The acquisition of the Louisiana territory by Thomas Jefferson from the French in 1803, was too good a deal to pass up. Primarily interested in the strategic port city of New Orleans, and unrestricted use of the Mississippi River for trade, when offered the entirety of the territory by Napoleon, Jefferson saw an opportunity for the expansion of his “empire of liberty”. However, this treaty, made official on July 4th, 1803, which would give to the United States 828,000 square miles of new land, and cost 15 million dollars (almost doubling the federal spending of that year), would push the boundaries of the constitution. Given only six months to ratify the treaty, Jefferson knew that it would be impossible to pass an amendment to the Constitution in time, that would allow the purchase. He himself remarked, “The ge...
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Jefferson, Thomas. Library of Congress, "Thomas Jefferson to James Madison." Last modified April 09, 1809. Accessed April 11, 2014. http://www.loc.gov/exhibits/jefferson/149.html.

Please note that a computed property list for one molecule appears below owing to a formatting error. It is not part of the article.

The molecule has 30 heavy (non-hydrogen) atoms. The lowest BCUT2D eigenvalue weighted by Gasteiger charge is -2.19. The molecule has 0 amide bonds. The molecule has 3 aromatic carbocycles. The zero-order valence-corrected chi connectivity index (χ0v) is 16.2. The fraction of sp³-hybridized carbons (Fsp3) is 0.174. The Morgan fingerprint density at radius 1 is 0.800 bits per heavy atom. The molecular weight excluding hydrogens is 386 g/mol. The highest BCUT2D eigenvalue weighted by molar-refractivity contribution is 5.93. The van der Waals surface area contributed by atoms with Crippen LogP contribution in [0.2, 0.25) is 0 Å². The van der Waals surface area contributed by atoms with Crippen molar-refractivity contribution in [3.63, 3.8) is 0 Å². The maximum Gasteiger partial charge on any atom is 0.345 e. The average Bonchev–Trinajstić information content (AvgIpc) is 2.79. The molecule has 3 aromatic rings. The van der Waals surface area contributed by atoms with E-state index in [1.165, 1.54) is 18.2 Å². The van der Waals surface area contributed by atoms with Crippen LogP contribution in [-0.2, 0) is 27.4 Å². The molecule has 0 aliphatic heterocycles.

Joy, Mark S. American Expansionism 1783-1860. London: Pearson Longman, 2003.
Kiernan, Ben. Blood and Soil: A World History of Genocide and Extermination from Sparta to Darfur. Harrisonburg, VA: Yale University Press, 2007.
Lewis, James E. The Louisiana Purchase: Jefferson's Noble Bargain?. Chapel Hill, NC: The University of North Carolina Press, 2003.
Thornton, Russell. American Indian Holocaust and Survival: A Population History Since 1492. The University of Oklahoma Press, 1990.
Watson, David K. Jefferson and Imperialism: Democratic Expansion. From Jefferson's purchase of Louisiana the Democratic administrations have favored expansion. Milwaukee, WI: Allied Printing, 1900.
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